Anyway, this is Sally Fitzhugh’s story (little sister of Turnip Fitzhugh). She meet-cutes Lucien, presumed vampire of London, in his backyard after being dared by her friends to hop the fence. Oh those 1806 hijinks! Lucien’s back in London after being away for 12 years after discovering his parents’ murdered at their estate in Hullingden. (Oh yeah, Lucien’s a duke.) He’s ready to solve their murder (though conventional wisdom says that his mother killed his father and then herself) and Sally ropes herself into helping. There’s a lovely “we’re going to pretend to be engaged and then fall in love” storyline, which totally works, even though it’s completely predictable. I didn’t realize who the real killer was until it was being revealed, so that was an added bonus.

Eloise and Colin are still together in 2004 (so funny that it seems like so long ago even though it was pretty contemporary when the series started 10 books ago). As per usual, Colin is being weird and Eloise is freaking out about it, without talking about it. I used to love their romance, but since they are stuck in the same year for 10 books, I’ve grown a little tired of how slowly everything moves. But it looks like things are going to wrap up nicely with them all the same in the last book, so good for them!

The Fortune Hunter by Daisy Goodwin

20856664While I enjoyed The American Heiress, I wasn’t as enthralled with this novel. Set in 1875, it’s the story of Captain Bay Middleton meeting the “Lennox Heiress,” Charlotte Baird and then meeting Sisi, Empress of Austria and trying to decide between the two. I mean, there’s a lot more to it (almost 500 pages worth) and all these folks did exist according to the author’s note at the end, but in the end, Captain Middleton is really trying to decide what kind of fortune he wants for himself.

Charlotte seems lovely, if stuck by the societal conventions of the day. The Empress of Austria is no gallant heroine, and though I suspect you’re supposed to feel some sympathy for her, married to a man she doesn’t love, she’s royalty, and her husband likes her enough to let her go off to England for hunting season, so it can’t be all bad. Given the state of women in 1875, simply being “bored” in Vienna doesn’t really seem like the human rights violation she purports it to be. Our Fortune Hunter is probably a nice guy, but it’s hard to tell most of the time and I’m not sure who to root for the further you get into the book. At one point, after a misplaced note causes a Three’s Company-level confusion for Bay and Charlotte, which leads Bay to just take up with the Empress without much thought or effort on his part to find Charlotte, I kinda gave up on him.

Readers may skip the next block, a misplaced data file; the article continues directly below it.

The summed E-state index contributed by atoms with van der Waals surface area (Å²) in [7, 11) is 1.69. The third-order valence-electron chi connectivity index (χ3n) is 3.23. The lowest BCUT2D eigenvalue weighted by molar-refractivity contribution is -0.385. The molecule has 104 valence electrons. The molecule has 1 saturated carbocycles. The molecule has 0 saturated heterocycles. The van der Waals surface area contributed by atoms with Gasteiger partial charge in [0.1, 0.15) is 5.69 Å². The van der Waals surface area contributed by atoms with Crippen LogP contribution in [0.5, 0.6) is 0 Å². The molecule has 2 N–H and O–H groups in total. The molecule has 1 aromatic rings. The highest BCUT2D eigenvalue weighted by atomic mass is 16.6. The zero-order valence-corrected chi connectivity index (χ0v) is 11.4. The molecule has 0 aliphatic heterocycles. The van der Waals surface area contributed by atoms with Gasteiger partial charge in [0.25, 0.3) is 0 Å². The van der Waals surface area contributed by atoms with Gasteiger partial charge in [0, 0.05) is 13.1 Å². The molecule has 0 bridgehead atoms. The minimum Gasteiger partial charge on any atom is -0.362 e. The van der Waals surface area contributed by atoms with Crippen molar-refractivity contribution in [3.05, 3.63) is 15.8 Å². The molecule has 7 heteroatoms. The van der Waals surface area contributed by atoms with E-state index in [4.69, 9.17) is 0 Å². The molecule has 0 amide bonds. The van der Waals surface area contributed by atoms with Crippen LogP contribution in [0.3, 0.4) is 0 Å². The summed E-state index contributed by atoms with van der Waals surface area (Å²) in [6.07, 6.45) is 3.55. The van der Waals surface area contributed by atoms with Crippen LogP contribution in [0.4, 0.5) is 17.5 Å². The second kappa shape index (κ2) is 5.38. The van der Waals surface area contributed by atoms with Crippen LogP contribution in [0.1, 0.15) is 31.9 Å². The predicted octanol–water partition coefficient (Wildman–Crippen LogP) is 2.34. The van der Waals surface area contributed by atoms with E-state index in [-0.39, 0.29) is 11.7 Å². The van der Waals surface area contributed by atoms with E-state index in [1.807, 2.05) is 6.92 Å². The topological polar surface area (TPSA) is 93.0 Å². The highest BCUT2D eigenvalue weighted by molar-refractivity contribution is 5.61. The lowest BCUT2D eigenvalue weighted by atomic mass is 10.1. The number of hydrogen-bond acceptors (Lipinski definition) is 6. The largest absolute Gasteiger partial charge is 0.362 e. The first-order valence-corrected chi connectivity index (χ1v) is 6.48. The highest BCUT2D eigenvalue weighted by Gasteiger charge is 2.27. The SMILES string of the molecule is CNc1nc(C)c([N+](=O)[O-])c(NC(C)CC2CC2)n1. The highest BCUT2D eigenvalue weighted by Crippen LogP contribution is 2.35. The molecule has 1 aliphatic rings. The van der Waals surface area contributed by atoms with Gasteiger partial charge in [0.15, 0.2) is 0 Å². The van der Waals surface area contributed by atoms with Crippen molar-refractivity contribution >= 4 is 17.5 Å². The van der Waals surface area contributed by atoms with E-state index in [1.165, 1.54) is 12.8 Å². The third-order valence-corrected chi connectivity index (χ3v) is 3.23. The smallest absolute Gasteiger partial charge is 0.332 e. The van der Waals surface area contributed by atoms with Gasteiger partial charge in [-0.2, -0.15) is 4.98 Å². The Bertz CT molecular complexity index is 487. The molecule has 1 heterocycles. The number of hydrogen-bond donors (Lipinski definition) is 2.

Everything works out in the end, or so it seems you’re supposed to feel it does, but it really feels unearned.

Spring Awakening by T. J. Brown

16130248The Great War has come to Summerset Abbey and none of our ladies is left unscathed.

Prudence doesn’t want Andrew to enlist, but he does anyway. And when she asks her sister to use her connections to keep him safe, the request puts a rift between Andrew and Prudence that may never be repaired. Rowena is trying to forget about her first love while planning a wedding to her fake fiance. She contributes to the war effort by flying planes from the factory to the airbases. Little Victoria recovers well from her imprisonment, moving to London with her nurse and favorite housemaid. She works a volunteer nurse in London and then on the front in France.

Each sister goes through big changes through the first year of the war. It makes me wonder what would happen if we got to follow the ladies further. But at the same time, it was nice to see the books have a nice ending for each of the sisters (unlike Downton Abbey).